Greece, Ireland, Italy, Portugal, and Spain (GIIPS) have become increasingly uncompetitive since adopting the euro. But competitiveness is relative, raising an important question: how did Germany, Europe’s largest and most competitive economy, fare under the euro? The answer begins with Germany’s unification ten years prior, which was followed by massive investments designed to modernize the East’s economy and integrate it with Germany’s industrial heartland. Though this process remains incomplete even today, it has prompted far-reaching structural reforms and contributed to exceptional wage moderation following the immediate post-unification surge. Additionally, the introduction of the euro consolidated Germany’s unit labor cost advantage vis-à-vis its Euro area partners. Exports surged and domestic demand growth fell behind that of the GIIPS, widening bilateral trade surpluses. Germany, now poised to derive the greatest gains from the euro’s crisis-triggered decline, should boost its domestic demand to compensate for the deflationary measures taken by the GIIPS.
Immediately after reunification in late 1990, Germany experienced a significant loss of competitiveness. Unit labor costs (ULC), which measure increases in wages relative to productivity, rose significantly. Wages in the East rapidly began to converge to those in the West even as productivity in the former remained substantially lower. As a result, unit labor costs grew by 17.6 percent from 1990 to 1995, compared with an average of 11.5 percent in the rest of what would become the Euro area.
IMGXYZ5051IMGZYXReunification also brought a demand boom that emphasized services over export sectors. As the West made transfers to the East in order to boost living standards, domestic demand expanded by nearly 7 percent of GDP from 1990 to 1992. This fueled services, which grew 7 percent on average each year from 1990 to 1995, compared to only 3 percent on average from 1996 to 2008. On the other hand, exports fell as a share of GDP from 1991 to 1993.
The economy’s historic restructuring and the high unit labor costs in the East hindered the country’s competitiveness, and drove unemployment up from 4.2 percent in 1991 to 8.2 percent by 1994. Export-oriented industries were particularly hard hit in terms of employment.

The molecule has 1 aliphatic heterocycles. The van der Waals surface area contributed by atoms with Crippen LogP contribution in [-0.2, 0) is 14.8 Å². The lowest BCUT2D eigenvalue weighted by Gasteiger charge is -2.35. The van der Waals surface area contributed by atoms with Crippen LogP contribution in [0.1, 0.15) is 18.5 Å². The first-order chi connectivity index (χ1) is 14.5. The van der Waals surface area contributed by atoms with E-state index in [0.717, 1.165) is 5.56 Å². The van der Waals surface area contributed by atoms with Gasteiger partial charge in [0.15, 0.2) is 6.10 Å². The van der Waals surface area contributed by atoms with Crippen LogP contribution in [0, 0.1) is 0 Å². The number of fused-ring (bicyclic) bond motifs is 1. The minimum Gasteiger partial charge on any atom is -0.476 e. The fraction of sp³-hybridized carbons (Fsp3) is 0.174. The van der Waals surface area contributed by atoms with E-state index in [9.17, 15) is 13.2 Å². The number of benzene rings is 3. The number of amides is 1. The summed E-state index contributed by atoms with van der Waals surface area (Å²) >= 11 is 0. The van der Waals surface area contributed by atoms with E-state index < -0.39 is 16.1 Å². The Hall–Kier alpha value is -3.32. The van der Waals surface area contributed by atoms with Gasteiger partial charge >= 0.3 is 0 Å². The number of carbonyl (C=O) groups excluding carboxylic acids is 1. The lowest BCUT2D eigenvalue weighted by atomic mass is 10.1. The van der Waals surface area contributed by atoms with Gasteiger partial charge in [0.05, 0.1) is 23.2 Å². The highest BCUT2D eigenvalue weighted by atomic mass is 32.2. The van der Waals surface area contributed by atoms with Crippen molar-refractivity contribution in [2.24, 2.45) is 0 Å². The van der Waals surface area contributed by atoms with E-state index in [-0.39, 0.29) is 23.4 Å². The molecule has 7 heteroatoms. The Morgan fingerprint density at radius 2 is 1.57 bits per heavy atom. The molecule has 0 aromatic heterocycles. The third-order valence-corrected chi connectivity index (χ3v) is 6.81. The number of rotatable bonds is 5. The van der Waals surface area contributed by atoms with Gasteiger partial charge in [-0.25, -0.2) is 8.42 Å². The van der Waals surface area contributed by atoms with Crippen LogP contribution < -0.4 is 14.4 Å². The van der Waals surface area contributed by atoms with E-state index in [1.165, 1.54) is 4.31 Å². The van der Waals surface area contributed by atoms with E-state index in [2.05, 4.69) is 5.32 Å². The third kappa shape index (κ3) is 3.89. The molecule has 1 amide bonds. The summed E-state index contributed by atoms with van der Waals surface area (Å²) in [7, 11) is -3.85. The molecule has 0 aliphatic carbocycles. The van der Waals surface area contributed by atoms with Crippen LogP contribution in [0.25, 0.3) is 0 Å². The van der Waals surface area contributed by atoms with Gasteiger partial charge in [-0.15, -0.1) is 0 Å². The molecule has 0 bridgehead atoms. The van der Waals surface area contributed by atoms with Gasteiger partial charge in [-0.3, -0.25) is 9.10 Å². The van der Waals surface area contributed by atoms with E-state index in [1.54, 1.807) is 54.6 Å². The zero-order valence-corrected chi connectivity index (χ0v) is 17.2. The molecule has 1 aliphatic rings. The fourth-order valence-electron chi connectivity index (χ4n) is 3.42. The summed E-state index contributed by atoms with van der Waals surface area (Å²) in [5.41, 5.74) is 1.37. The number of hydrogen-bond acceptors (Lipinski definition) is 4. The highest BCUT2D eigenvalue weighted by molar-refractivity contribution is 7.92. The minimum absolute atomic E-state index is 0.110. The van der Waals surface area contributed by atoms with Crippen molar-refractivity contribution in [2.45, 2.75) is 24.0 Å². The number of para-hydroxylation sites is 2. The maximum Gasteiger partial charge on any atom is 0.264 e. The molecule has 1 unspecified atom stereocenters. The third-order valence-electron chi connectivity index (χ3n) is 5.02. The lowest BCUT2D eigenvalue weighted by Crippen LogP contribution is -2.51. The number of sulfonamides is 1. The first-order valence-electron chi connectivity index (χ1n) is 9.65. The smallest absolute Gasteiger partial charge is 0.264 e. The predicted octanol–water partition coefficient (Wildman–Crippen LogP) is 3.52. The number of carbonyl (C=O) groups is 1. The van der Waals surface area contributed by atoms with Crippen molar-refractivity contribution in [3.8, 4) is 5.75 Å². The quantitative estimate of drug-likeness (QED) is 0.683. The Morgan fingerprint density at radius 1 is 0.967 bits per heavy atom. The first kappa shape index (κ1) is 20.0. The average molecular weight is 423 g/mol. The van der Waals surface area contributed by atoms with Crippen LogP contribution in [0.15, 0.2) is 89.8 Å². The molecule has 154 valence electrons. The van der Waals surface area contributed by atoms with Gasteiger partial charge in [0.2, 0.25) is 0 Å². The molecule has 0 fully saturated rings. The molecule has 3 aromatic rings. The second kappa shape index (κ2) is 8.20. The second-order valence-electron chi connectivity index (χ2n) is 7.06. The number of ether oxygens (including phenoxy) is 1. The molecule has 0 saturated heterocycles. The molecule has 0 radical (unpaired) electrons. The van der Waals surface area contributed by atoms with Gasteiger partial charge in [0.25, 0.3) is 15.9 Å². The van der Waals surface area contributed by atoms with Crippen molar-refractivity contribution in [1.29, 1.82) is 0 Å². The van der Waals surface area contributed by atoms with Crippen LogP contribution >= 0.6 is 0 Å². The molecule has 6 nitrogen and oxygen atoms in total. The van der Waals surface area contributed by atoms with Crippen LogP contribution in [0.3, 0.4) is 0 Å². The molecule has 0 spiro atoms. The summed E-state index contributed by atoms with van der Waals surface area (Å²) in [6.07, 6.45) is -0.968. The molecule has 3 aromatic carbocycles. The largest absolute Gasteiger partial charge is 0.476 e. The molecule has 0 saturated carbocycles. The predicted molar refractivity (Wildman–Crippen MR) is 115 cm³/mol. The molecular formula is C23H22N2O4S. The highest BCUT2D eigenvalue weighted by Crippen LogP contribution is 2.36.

Germany responded to these challenges with structural reforms, including wage moderation and industry restructuring. Government spending on employee compensation fell by 1 percent of GDP from 1993 to 2000 and the private sector soon followed the public sector’s lead. Rising unemployment, as well as the ability of corporations to turn to cheaper sources of labor in other countries, encouraged domestic labor to soften demands in collective bargaining. As a result, unit labor costs actually fell 3.4 percent in industry from 1995 to 2000 and stayed almost stagnant in services, rising only 1.8 percent over the same period.
As a result of these changes, Germany saw its export performance improve and rise in significance. From 1993 to 2000, the share of exports in its GDP rose by more than 10 percentage points, from 22 percent to 33 percent. Despite its exports losing 3.5 percent of world share from 1990 to 2000, Germany outperformed advanced economies as a whole, whose share fell by 6.3 percent, over that period.
Euro Adoption and the Export Boom
Germany’s exports benefited further from the adoption of the euro, which eventually became cheaper than the deutschmark might have been, given that it reflects Europe’s—and not only Germany’s—competitiveness trends. For example, the European Commission estimated that the euro was about 10–12 percent undervalued for Germany in the first quarter of 2009. The euro also increased external demand, including from the GIIPS.